While not directly related to cognitive function, Ginkgo Biloba has been found to alleviate symptoms of premenstrual syndrome (PMS), which can affect mood and mental well-being. A study involving women with PMS found that Ginkgo Biloba supplementation significantly reduced the severity of PMS symptoms, including emotional and cognitive disturbances (19).
Ginkgo Biloba, a time-tested natural nootropic ingredient, offers a range of benefits for cognitive health, including cognitive enhancement, neuroprotection, and management of age-related cognitive decline. Moreover, its potential to alleviate conditions such as tinnitus, vertigo, anxiety, depression, and asthma may indirectly support cognitive function. With a growing body of scientific research supporting its efficacy, Ginkgo Biloba remains a promising option for individuals seeking to enhance cognitive performance and maintain brain health.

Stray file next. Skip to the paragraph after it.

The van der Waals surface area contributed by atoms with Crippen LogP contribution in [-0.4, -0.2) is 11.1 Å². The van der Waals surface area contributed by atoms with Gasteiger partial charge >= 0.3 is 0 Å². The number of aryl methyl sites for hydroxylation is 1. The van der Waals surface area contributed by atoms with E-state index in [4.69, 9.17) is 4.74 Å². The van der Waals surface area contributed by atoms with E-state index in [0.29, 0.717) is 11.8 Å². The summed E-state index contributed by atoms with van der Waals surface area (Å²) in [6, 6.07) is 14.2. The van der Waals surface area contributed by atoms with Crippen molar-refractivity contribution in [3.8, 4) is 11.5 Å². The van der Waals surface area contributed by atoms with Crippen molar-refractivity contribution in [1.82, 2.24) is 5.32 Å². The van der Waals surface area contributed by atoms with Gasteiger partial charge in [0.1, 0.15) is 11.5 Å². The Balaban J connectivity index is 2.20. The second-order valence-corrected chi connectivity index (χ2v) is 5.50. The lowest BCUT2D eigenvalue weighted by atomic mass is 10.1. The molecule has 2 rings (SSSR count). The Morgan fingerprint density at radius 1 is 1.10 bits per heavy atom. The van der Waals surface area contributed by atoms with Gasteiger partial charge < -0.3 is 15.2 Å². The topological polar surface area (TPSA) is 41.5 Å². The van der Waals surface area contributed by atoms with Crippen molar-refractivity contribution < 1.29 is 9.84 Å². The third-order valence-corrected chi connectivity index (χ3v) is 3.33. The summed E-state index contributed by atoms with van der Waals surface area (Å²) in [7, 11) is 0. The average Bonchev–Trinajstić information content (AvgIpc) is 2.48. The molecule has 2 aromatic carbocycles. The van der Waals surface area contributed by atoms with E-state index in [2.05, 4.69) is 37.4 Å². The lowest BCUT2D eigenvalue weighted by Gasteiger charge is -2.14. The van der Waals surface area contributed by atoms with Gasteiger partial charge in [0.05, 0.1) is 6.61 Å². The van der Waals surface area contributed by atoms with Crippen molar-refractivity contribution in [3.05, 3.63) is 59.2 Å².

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(2) Yuan, Q., Wang, C. W., Shi, J., & Lin, Z. X. (2017). Effects of Ginkgo Biloba on dementia: An overview of systematic reviews. Journal of Ethnopharmacology, 195, 1-9.
(3) Kennedy, D. O., Scholey, A. B., & Wesnes, K. A. (2000). The dose-dependent cognitive effects of acute administration of Ginkgo Biloba to healthy young volunteers. Psychopharmacology, 151(4), 416-423.
(4) Smith, J. V., & Luo, Y. (2004). Studies on molecular mechanisms of Ginkgo Biloba extract. Applied Microbiology and Biotechnology, 64(4), 465-472.